EXPECTING your ideas to fizz and going for them anyway was one of the key points when startup expert Alan Jones taught in Tamworth.
The “entrepreneur-in-residence” of Sydney startup incubator group BlueChilli said innovators needed to think not just about the great idea they had now, but about “being successful several ideas down the track”.
Mr Jones was in town for two events at the UNE Business Centre this week aimed at startups: a community forum on Thursday night and an ideation workshop on Friday.
“Ideation is about helping people understand that if you want to be an entrepreneur, it’s not so much about the idea you have now but how it leads into the next idea, and how that idea leads into the next idea ... and asking, ‘How do I set myself up so I can afford to test ideas without going broke?’” Mr Jones said.
About 20 people attended on Friday with ideas including importing fitness fashion and developing an indestructible drone. They left with strategies such as developing a one-page business plan and doing effective customer research.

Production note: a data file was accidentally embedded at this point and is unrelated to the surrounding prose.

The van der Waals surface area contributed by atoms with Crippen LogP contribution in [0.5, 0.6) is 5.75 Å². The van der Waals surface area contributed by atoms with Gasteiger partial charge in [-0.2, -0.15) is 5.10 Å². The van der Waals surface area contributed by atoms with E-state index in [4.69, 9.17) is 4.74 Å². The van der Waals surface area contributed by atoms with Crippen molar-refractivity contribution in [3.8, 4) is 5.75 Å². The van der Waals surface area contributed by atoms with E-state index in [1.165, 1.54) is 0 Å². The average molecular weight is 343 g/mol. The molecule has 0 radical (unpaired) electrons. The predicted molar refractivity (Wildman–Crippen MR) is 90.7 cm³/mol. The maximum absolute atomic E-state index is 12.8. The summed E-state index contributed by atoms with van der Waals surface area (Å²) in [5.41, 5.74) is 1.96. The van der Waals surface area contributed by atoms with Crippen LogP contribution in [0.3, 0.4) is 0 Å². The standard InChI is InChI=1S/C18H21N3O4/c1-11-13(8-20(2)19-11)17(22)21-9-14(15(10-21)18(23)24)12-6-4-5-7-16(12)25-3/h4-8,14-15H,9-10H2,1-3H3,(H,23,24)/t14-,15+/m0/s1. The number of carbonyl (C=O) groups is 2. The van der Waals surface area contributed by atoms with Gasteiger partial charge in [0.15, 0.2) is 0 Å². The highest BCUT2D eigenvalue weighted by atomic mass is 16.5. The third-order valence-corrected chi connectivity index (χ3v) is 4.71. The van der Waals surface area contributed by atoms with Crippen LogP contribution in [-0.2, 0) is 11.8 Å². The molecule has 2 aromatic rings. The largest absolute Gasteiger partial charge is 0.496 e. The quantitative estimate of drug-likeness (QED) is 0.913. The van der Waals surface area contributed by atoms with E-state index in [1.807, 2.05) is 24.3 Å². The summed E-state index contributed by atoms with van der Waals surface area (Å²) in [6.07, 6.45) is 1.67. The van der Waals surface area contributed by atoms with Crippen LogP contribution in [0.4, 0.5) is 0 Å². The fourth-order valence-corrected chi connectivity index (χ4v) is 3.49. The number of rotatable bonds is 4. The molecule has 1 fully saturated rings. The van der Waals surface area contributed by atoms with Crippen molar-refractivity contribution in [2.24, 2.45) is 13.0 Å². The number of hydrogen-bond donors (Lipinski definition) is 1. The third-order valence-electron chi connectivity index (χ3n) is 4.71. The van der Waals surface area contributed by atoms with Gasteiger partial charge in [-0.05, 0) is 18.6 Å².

Mr Jones said it was “fascinating coming out to regional Australia to teach”.
“I get to see many more diverse entrepreneurs beginning their journey,” he said.
“I don’t know what it is about regional and rural Australia, but they are very creative about coming up with ideas solving a very diverse range of problems.”
STEM OF SUCCESS
The Thursday session was about how communities could foster innovation.
Mr Jones said one critical aspect was promotion of people making strides in STEM (science, technology, engineering and maths).
“If we want people to choose a career in STEM, we need to give young people role models they can aspire to be like. Nobody in [Thursday] night’s session could nominate a leader in STEM in the local community they could aspire to be like.”
Mr Jones said these role models could be a student who wins a maths or science competition, or a young person who develops and launches an iPhone app.
“We can start promoting our role models and making them feel like we value them very, very early on,” he said.
“We don’t have to wait until they’re as successful as Mark Zuckerberg.”
Mr Jones said many bush kids aspired to be sports stars because they were idolised and, with a playing field around every corner, sport was accessible.